• Medications: Certain medications which are prescribed after an individual has undergone an organ transplant so that the body does not reject the foreign organ require suppressing the immune system by a great deal. In such conditions, the risk of encountering Shingles is quite high.
  • Family History: It is often the case that an individual who has experienced an episode of Shingles will have many other family members who have also encountered the disease.
  • Bone Marrow Transplants: Bone marrow transplants leave the state of the immune system of the body highly weakened and defenseless. Individuals who have recently undergone a transplant surgery are at a high risk of developing Shingles.

Anybody who has encountered even the mildest of chickenpox infections is at a risk to developing Shingles. However, even those people who have been injected with the Varicella vaccine have the virus present in their body and as such, are also at a higher risk to encountering the condition than a normal individual who has never been vaccinated or has suffered from chickenpox.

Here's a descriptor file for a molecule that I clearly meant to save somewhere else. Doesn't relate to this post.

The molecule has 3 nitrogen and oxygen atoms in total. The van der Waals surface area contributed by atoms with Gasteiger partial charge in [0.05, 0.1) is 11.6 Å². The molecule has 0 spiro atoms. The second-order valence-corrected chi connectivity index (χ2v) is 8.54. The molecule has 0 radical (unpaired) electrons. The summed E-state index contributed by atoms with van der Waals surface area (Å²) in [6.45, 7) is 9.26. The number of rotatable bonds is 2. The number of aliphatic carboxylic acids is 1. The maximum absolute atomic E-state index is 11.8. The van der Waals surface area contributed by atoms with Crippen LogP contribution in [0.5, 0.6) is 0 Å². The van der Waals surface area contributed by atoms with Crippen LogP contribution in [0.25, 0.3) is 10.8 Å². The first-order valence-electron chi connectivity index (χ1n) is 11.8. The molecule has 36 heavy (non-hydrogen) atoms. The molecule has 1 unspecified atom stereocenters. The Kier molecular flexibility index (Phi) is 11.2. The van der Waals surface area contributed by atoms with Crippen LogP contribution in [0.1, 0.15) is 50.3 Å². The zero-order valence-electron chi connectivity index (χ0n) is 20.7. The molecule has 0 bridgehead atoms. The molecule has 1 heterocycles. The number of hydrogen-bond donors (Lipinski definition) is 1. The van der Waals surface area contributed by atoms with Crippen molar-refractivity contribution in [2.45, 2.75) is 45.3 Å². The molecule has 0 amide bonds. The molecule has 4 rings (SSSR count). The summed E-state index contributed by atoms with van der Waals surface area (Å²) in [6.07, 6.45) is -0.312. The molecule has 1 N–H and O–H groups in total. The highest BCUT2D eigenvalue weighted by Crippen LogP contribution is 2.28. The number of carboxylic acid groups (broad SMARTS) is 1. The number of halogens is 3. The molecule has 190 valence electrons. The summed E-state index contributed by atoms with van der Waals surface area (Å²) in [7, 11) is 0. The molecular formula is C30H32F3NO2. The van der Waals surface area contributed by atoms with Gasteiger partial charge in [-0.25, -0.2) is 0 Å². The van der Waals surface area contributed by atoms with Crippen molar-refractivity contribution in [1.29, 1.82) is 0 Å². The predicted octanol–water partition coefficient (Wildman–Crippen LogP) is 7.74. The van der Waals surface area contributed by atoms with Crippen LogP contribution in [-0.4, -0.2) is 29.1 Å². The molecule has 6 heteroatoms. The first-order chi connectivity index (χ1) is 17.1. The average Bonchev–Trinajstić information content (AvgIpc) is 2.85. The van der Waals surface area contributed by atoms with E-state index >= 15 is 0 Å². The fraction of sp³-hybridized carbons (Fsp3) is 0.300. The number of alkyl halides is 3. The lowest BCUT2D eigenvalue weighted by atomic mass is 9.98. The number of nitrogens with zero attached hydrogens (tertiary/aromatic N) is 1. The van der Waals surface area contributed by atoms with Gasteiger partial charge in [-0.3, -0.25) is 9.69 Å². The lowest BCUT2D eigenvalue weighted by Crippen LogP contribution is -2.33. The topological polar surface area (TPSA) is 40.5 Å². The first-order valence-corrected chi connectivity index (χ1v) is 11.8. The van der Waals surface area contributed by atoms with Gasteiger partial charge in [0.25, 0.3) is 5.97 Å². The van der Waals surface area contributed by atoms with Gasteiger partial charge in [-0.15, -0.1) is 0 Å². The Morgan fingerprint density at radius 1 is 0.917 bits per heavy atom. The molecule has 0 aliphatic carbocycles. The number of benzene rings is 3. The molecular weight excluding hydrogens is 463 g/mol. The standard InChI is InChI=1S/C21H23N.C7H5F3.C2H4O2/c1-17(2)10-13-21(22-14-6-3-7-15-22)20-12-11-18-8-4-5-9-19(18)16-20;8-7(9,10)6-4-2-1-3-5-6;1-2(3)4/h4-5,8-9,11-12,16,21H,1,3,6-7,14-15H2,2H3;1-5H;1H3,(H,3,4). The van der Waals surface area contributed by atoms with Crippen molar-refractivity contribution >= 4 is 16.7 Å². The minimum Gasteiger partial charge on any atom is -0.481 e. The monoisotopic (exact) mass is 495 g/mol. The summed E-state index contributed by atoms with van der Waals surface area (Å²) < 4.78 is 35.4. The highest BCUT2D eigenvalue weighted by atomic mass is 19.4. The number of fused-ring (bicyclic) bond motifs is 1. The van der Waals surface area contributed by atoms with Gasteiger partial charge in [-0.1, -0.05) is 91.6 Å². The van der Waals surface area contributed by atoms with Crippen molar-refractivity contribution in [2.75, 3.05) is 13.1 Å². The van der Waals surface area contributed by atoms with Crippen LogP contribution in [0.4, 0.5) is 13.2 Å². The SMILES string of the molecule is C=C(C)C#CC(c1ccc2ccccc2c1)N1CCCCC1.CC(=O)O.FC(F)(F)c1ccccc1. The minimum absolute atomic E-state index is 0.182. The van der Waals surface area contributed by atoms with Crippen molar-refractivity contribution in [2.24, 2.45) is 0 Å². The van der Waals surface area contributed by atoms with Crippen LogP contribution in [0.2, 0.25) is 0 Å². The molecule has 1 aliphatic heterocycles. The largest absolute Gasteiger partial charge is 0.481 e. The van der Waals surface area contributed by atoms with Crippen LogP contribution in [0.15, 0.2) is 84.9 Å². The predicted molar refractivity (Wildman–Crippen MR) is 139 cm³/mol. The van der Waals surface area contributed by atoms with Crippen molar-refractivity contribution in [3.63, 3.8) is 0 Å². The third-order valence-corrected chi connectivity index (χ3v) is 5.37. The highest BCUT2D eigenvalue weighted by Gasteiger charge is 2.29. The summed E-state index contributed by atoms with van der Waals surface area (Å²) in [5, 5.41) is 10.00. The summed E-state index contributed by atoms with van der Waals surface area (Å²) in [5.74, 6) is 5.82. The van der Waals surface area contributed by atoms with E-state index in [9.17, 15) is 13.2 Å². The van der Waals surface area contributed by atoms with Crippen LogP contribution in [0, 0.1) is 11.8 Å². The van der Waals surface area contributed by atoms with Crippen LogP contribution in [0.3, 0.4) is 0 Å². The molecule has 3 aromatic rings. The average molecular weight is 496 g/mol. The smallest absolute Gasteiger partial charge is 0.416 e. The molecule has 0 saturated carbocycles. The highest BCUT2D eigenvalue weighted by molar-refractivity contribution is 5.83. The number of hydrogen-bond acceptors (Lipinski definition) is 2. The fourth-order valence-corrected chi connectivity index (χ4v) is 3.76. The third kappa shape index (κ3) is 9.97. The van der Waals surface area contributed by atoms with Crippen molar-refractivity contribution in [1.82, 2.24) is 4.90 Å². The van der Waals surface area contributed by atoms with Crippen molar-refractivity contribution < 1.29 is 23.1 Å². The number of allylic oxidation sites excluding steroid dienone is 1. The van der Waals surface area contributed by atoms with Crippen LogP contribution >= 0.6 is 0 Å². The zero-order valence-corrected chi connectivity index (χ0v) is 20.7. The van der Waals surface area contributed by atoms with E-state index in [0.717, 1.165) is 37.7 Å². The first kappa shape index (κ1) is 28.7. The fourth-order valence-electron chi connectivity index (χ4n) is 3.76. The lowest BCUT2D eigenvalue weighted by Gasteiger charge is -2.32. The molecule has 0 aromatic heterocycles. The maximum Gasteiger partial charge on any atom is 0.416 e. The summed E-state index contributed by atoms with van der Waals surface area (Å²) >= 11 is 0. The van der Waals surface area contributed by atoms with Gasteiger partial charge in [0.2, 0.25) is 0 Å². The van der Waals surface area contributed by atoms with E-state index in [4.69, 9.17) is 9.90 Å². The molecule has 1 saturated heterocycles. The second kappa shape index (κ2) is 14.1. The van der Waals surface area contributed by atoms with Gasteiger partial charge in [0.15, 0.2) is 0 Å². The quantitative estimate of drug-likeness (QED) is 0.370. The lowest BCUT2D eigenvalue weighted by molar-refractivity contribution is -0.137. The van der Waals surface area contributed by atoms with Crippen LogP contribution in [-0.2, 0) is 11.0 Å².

While the exact mechanism of how the virus is reactivated from its dormant state and what actually proves to be the trigger, external or internal is still far from being understood, the risk factors of the causes of Shingles are generally widely agreed upon.

If an individual is suspected to be facing a risk factor to encountering Shingles, proper medical consultation must be sought at the earliest. An early diagnosis may lead to a speedier recovery and will also prevent the chances of complications. While there is no real treatment method for Shingles, there are many medications which can help prevent the virus from spreading and many others help in alleviating the pain associated with the blisters.